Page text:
JJ's lineup included popular songs from his earlier years as well as several tracks from his newest album 100 Days, which was released last December and was available for sale in the main lobby. The concertgoers came to life as soon as JJ took the stage, and they made much use of the complimentary glowsticks while waving to the well-known tunes of the singer-songwriter. (There was also a group of people in the pit who combined their glowsticks and actually spelled messages for JJ.) It was clear JJ enjoyed interacting with his lively audience, as he chastely laughed off requests to unbutton his shirt and playfully responded in Mandarin "but you have to pay first," to a male concertgoer who claimed he wanted JJ's pants. He sang his songs just as well live as in his recordings and enjoyed dancing to his songs in various costumes. But he appeared to finally sink into his most comfortable element once all the glitz, glamour, and shiny costumes had been cast aside, and he was left in front of a piano, singing to the music created with his own fingers. After performing an acoustic piano adaptation of "Naruwan," a lovely lullaby-like song with all the poetic poignancy expected of a JJ favorite, he encouraged the audience to sing along with him as he performed "Without You," a song made famous by Harry Nilsson in 1971 and Mariah Carey in 1994, to commemorate his first American concert.
Evonne Hsu (許慧欣), Taiwanese American singer who was born and raised in Texas, is yet another familiar of the Mandopop music scene. She took the industry by storm when she first debuted in 2002 and won numerous Best Newcomer awards for her elegant, trademark pairing of pop music and ballet. During her studies at the University of Austin at Texas, she was convinced by a friend to make a singing demo, which impressed the head of Taiwan Core Agency so greatly that he flew to Texas to sign her.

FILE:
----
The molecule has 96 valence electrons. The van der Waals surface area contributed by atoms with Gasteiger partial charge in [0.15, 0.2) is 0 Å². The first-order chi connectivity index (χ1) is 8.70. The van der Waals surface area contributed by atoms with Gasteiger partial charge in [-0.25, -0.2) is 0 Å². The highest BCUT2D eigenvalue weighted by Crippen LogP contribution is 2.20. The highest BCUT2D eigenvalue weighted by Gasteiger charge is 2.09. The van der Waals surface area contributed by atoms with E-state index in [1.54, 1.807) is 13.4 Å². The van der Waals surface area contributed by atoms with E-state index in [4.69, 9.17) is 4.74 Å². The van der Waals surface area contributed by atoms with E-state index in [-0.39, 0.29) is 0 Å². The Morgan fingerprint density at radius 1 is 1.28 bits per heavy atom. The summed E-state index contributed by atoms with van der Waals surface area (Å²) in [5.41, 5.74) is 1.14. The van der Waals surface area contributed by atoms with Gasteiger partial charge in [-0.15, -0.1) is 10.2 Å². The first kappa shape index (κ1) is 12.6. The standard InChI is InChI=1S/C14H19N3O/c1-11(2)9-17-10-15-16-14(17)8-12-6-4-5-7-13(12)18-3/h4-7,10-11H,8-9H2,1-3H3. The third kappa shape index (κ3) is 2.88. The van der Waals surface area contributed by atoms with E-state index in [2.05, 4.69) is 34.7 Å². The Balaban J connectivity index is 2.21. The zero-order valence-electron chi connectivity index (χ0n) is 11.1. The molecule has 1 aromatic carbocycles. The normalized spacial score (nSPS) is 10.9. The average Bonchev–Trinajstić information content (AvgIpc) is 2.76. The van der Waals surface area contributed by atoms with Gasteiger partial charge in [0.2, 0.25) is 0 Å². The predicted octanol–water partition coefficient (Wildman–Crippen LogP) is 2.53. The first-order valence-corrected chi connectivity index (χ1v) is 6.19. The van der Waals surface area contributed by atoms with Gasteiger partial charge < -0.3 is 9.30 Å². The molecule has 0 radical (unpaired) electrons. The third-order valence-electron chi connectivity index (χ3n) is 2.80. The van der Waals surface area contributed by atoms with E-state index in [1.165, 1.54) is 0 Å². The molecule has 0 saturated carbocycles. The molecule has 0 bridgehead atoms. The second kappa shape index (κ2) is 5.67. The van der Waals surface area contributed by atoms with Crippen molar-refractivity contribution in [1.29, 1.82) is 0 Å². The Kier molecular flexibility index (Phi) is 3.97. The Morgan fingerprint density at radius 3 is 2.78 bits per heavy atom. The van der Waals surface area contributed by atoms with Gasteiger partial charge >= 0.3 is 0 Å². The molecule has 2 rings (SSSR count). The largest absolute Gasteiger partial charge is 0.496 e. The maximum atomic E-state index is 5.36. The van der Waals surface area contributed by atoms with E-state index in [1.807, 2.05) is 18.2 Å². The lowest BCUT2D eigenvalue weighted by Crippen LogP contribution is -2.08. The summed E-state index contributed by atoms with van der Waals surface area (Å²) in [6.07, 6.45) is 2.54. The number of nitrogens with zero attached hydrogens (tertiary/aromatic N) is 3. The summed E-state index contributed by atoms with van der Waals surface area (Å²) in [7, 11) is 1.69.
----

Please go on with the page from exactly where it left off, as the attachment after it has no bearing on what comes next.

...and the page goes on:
During her part of the concert, Hsu danced with such grace and ease (while fully extending her legs vertically or horizontally on several occasions) to her well-known, upbeat songs such as "Lonely Ballet," "Shi Lian Bu Bai," and "Da Feng Chui" (and seemed to have little trouble fully extending her legs vertically or horizontally), that the audience members could not help but vocalize their surprise when the emcee revealed that Evonne had only recently recovered from a serious back injury. When Evonne took a moment to address the concertgoers, she seemed a bit more subdued than Mike Relm or JJ Lin had been, but was very sweet and sincere. She amiably asked if there were non-Chinese-speaking people in the crowd before sharing her experiences as an Asian American who was able to enter the Mandopop scene. Prior to her debut, she didn't know Chinese, so she studied the language in Taiwan by herself for a year, without any friends or family nearby. This period of time was very difficult for her, and she often found herself thinking of her home in Texas -- though she admitted that Taiwan has, by now, also become something of another home. In moments of shy silliness, she sang American Tail's "Somewhere Out There" in the voice of Feivel, the child mouse who gets separated from his family on the journey to America from Russia, and a cover of "Part of Your World" from The Little Mermaid.
Before long, the concert concluded with hearty thanks to Verizon/HTC for holding the concert, as well as the audience for coming out to support the artists.
Click here to watch APA's video interview with JJ Lin and Evonne Hsu.